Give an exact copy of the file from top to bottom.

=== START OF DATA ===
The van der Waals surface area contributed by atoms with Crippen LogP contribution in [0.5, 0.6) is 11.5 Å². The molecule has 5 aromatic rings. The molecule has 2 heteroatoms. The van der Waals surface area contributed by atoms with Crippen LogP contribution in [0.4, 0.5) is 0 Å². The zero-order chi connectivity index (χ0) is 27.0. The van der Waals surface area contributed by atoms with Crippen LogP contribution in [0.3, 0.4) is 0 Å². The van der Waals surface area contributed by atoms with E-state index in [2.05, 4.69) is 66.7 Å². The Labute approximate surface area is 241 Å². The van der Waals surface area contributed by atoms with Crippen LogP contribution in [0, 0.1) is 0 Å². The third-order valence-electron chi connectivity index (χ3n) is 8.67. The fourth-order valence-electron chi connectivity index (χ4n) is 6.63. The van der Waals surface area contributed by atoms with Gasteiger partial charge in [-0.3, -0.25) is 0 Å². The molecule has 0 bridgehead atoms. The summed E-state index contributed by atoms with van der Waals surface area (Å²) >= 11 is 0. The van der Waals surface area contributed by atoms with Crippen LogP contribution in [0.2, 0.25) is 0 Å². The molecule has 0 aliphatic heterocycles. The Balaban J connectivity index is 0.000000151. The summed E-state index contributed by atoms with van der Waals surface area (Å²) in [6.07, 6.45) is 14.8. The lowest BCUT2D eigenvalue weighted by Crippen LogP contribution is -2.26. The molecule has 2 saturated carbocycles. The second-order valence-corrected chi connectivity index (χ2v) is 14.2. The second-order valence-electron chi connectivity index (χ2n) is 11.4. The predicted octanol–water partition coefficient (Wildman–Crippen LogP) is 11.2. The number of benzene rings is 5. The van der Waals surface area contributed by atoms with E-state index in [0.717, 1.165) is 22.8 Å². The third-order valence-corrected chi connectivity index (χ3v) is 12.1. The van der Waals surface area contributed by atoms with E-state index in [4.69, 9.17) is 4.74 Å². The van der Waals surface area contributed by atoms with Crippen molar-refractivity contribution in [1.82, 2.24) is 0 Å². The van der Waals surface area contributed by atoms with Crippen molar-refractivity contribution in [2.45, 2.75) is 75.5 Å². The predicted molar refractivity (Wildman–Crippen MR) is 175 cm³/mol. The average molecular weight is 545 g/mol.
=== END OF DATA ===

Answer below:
The van der Waals surface area contributed by atoms with Crippen LogP contribution in [0.5, 0.6) is 11.5 Å². The molecule has 5 aromatic rings. The molecule has 2 heteroatoms. The van der Waals surface area contributed by atoms with Crippen LogP contribution in [0.4, 0.5) is 0 Å². The zero-order chi connectivity index (χ0) is 27.0. The van der Waals surface area contributed by atoms with Crippen LogP contribution in [0.3, 0.4) is 0 Å². The van der Waals surface area contributed by atoms with E-state index in [2.05, 4.69) is 66.7 Å². The Labute approximate surface area is 241 Å². The van der Waals surface area contributed by atoms with Crippen LogP contribution in [0, 0.1) is 0 Å². The third-order valence-electron chi connectivity index (χ3n) is 8.67. The fourth-order valence-electron chi connectivity index (χ4n) is 6.63. The van der Waals surface area contributed by atoms with Gasteiger partial charge in [-0.3, -0.25) is 0 Å². The molecule has 0 bridgehead atoms. The summed E-state index contributed by atoms with van der Waals surface area (Å²) >= 11 is 0. The van der Waals surface area contributed by atoms with Crippen LogP contribution in [0.2, 0.25) is 0 Å². The molecule has 0 aliphatic heterocycles. The Balaban J connectivity index is 0.000000151. The summed E-state index contributed by atoms with van der Waals surface area (Å²) in [6.07, 6.45) is 14.8. The lowest BCUT2D eigenvalue weighted by Crippen LogP contribution is -2.26. The molecule has 2 saturated carbocycles. The second-order valence-corrected chi connectivity index (χ2v) is 14.2. The second-order valence-electron chi connectivity index (χ2n) is 11.4. The predicted octanol–water partition coefficient (Wildman–Crippen LogP) is 11.2. The number of benzene rings is 5. The van der Waals surface area contributed by atoms with E-state index in [0.717, 1.165) is 22.8 Å². The third-order valence-corrected chi connectivity index (χ3v) is 12.1. The van der Waals surface area contributed by atoms with E-state index in [4.69, 9.17) is 4.74 Å². The van der Waals surface area contributed by atoms with Crippen molar-refractivity contribution in [1.82, 2.24) is 0 Å². The van der Waals surface area contributed by atoms with Crippen molar-refractivity contribution in [2.45, 2.75) is 75.5 Å². The predicted molar refractivity (Wildman–Crippen MR) is 175 cm³/mol. The average molecular weight is 545 g/mol.